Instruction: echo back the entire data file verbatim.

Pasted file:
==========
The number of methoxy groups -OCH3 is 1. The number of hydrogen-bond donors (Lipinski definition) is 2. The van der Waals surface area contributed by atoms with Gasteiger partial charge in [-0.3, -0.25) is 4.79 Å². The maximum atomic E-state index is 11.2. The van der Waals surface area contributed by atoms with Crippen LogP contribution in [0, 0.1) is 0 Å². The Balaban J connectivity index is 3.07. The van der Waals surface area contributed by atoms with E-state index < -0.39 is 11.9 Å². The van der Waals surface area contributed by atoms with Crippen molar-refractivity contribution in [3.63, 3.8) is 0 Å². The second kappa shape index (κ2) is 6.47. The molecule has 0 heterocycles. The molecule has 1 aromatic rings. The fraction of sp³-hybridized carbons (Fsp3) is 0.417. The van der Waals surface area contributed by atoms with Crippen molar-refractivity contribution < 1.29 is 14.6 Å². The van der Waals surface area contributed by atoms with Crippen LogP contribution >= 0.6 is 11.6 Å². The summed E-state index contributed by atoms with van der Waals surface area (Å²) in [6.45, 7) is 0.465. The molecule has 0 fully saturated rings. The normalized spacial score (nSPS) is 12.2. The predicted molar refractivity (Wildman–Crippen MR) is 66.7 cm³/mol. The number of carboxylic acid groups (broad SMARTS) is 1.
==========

The number of methoxy groups -OCH3 is 1. The number of hydrogen-bond donors (Lipinski definition) is 2. The van der Waals surface area contributed by atoms with Gasteiger partial charge in [-0.3, -0.25) is 4.79 Å². The maximum atomic E-state index is 11.2. The van der Waals surface area contributed by atoms with Crippen LogP contribution in [0, 0.1) is 0 Å². The Balaban J connectivity index is 3.07. The van der Waals surface area contributed by atoms with E-state index < -0.39 is 11.9 Å². The van der Waals surface area contributed by atoms with Crippen molar-refractivity contribution in [3.63, 3.8) is 0 Å². The second kappa shape index (κ2) is 6.47. The molecule has 0 heterocycles. The molecule has 1 aromatic rings. The fraction of sp³-hybridized carbons (Fsp3) is 0.417. The van der Waals surface area contributed by atoms with Crippen molar-refractivity contribution < 1.29 is 14.6 Å². The van der Waals surface area contributed by atoms with Crippen LogP contribution >= 0.6 is 11.6 Å². The summed E-state index contributed by atoms with van der Waals surface area (Å²) in [6.45, 7) is 0.465. The molecule has 0 fully saturated rings. The normalized spacial score (nSPS) is 12.2. The predicted molar refractivity (Wildman–Crippen MR) is 66.7 cm³/mol. The number of carboxylic acid groups (broad SMARTS) is 1.